Anyone who has ever biked down Broadway knows how unpleasant of an experience it can be. Between cars passing far too close and at high speeds, and having to fight for space in a bus lane, most people just avoid Broadway altogether—understandably.

But it doesn’t have to be that way. The reality is that Broadway has the potential to become a major thoroughfare not only for cars, but also for bikes and pedestrians. And this isn’t just one bike advocate’s pipe dream; plans for a bike-friendly Broadway have already been designed by city planners and approved by the Golden Triangle Neighborhood.

See these images of plans and renderings of Broadway from the newly completed Golden Triangle Neighborhood Plan:

Broadway Photo 1

Proposed design for the intersection of Broadway and 11th Avenue:

Broadway Photo 2

Images courtesy of City and County of Denver and Golden Triangle Neighborhood Plan.

The plan was approved by a Golden Triangle Neighborhood vote back in November, and as is clearly evident, includes bold plans for bike and pedestrian infrastructure. According to the plan (available here), there will be a protected bike lane on Broadway all the way from Colfax to Speer, with the possibility for further expansion north and south into adjacent neighborhoods as well. It makes sense. Currently, bikers heading downtown from South Broadway are forced to jump on and off of Bannock (currently the area’s only bike lane, albeit not protected) as it meanders tenuously through residential neighborhoods and by the hospital, then ride through the Sunken Gardens Park just to cross Speer, and finally either walk their bike or merge with high-speed car traffic on Broadway.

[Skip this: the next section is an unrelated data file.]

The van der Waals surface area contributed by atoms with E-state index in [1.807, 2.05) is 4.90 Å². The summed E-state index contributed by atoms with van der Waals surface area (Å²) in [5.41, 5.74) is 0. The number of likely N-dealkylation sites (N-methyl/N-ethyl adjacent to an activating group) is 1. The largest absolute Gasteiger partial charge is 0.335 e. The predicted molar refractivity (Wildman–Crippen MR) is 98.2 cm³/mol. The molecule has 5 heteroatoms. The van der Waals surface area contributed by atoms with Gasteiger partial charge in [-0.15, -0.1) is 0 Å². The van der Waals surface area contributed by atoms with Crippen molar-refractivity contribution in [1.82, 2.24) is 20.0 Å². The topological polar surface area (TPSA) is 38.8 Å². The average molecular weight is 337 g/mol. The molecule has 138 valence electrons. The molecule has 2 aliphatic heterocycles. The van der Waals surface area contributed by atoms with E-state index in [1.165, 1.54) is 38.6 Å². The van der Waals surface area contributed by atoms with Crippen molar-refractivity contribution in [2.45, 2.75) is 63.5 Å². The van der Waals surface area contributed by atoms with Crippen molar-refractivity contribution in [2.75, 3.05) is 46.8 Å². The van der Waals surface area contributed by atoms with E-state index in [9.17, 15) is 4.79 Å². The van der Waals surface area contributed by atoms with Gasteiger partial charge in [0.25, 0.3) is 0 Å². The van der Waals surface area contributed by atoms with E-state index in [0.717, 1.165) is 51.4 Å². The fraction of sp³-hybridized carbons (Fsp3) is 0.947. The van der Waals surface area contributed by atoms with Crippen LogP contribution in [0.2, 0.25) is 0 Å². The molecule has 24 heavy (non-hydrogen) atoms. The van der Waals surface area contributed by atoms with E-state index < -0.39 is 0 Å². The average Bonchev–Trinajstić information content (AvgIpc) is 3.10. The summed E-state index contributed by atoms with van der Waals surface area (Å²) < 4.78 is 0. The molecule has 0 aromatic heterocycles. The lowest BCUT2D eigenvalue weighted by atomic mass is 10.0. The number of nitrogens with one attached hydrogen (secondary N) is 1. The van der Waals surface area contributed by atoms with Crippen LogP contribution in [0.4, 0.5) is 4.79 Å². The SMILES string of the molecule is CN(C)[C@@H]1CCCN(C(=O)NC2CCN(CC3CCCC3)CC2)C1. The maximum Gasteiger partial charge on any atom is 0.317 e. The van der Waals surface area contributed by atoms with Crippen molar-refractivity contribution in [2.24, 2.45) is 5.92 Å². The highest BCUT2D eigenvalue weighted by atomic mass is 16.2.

Back in December, BikeDenver capped its annual Winter Solstice Ride with a bike parade down Broadway from 12th Avenue all the way to Illegal Pete’s on South Broadway. It definitely felt safer riding with 60 bikers, and without having to worry about buses. But that withstanding, it was a powerful experience showing the potential of Broadway as a true bike corridor in the city.

We already have city and neighborhood support. Now we, as bike advocates, need to band together and make the actual implementation of this a public push for 2015!